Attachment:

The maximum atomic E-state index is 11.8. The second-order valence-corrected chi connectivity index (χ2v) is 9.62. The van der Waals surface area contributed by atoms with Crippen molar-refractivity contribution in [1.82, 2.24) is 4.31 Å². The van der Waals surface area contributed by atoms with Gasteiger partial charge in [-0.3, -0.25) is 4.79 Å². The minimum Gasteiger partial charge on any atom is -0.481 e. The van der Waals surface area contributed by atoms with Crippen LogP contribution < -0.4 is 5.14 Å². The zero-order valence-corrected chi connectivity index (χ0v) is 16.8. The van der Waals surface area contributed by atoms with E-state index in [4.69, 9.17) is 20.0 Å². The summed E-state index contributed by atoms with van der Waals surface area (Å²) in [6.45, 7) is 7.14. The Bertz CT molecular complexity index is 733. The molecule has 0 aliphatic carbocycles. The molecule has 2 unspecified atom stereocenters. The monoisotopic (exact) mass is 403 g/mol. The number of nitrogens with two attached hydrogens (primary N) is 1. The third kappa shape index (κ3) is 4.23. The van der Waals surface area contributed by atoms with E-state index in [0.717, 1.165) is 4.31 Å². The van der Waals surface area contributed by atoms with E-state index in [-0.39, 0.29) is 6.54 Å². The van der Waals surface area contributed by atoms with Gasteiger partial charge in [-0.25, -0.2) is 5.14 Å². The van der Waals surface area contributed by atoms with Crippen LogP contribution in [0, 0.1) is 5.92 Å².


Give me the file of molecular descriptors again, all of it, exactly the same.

The maximum atomic E-state index is 11.8. The second-order valence-corrected chi connectivity index (χ2v) is 9.62. The van der Waals surface area contributed by atoms with Crippen molar-refractivity contribution in [1.82, 2.24) is 4.31 Å². The van der Waals surface area contributed by atoms with Gasteiger partial charge in [-0.3, -0.25) is 4.79 Å². The minimum Gasteiger partial charge on any atom is -0.481 e. The van der Waals surface area contributed by atoms with Crippen LogP contribution < -0.4 is 5.14 Å². The zero-order valence-corrected chi connectivity index (χ0v) is 16.8. The van der Waals surface area contributed by atoms with E-state index in [4.69, 9.17) is 20.0 Å². The summed E-state index contributed by atoms with van der Waals surface area (Å²) in [6.45, 7) is 7.14. The Bertz CT molecular complexity index is 733. The molecule has 0 aliphatic carbocycles. The molecule has 2 unspecified atom stereocenters. The monoisotopic (exact) mass is 403 g/mol. The number of nitrogens with two attached hydrogens (primary N) is 1. The third kappa shape index (κ3) is 4.23. The van der Waals surface area contributed by atoms with E-state index in [0.717, 1.165) is 4.31 Å². The van der Waals surface area contributed by atoms with E-state index in [-0.39, 0.29) is 6.54 Å². The van der Waals surface area contributed by atoms with Gasteiger partial charge in [-0.25, -0.2) is 5.14 Å². The van der Waals surface area contributed by atoms with Crippen LogP contribution in [0, 0.1) is 5.92 Å².